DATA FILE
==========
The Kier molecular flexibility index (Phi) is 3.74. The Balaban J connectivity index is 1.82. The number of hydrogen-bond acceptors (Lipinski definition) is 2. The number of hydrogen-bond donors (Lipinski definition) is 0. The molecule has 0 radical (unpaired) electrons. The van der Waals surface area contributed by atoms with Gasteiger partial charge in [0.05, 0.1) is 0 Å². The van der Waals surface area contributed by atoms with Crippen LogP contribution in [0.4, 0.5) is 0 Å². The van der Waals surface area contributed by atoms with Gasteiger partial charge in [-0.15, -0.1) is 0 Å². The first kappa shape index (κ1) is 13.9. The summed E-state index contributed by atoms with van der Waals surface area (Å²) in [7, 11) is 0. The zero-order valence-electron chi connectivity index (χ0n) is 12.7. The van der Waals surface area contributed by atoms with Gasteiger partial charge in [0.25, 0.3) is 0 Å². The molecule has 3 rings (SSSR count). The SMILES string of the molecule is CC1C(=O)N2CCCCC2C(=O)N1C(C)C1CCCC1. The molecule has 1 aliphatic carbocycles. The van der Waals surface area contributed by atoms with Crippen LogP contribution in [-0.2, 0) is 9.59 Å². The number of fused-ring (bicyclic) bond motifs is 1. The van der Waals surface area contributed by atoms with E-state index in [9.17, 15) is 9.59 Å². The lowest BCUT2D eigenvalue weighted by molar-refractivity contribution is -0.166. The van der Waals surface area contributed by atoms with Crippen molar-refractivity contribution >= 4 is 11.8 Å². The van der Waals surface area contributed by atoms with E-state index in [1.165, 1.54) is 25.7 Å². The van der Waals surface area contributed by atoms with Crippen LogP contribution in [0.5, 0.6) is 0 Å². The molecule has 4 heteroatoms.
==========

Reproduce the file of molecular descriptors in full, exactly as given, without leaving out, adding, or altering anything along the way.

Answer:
The Kier molecular flexibility index (Phi) is 3.74. The Balaban J connectivity index is 1.82. The number of hydrogen-bond acceptors (Lipinski definition) is 2. The number of hydrogen-bond donors (Lipinski definition) is 0. The molecule has 0 radical (unpaired) electrons. The van der Waals surface area contributed by atoms with Gasteiger partial charge in [0.05, 0.1) is 0 Å². The van der Waals surface area contributed by atoms with Crippen LogP contribution in [0.4, 0.5) is 0 Å². The van der Waals surface area contributed by atoms with Gasteiger partial charge in [-0.15, -0.1) is 0 Å². The first kappa shape index (κ1) is 13.9. The summed E-state index contributed by atoms with van der Waals surface area (Å²) in [7, 11) is 0. The zero-order valence-electron chi connectivity index (χ0n) is 12.7. The van der Waals surface area contributed by atoms with Gasteiger partial charge in [0.25, 0.3) is 0 Å². The molecule has 3 rings (SSSR count). The SMILES string of the molecule is CC1C(=O)N2CCCCC2C(=O)N1C(C)C1CCCC1. The molecule has 1 aliphatic carbocycles. The van der Waals surface area contributed by atoms with Crippen LogP contribution in [-0.2, 0) is 9.59 Å². The number of fused-ring (bicyclic) bond motifs is 1. The van der Waals surface area contributed by atoms with E-state index in [9.17, 15) is 9.59 Å². The lowest BCUT2D eigenvalue weighted by molar-refractivity contribution is -0.166. The van der Waals surface area contributed by atoms with Crippen molar-refractivity contribution >= 4 is 11.8 Å². The van der Waals surface area contributed by atoms with E-state index in [1.165, 1.54) is 25.7 Å². The van der Waals surface area contributed by atoms with Crippen LogP contribution in [0.5, 0.6) is 0 Å². The molecule has 4 heteroatoms.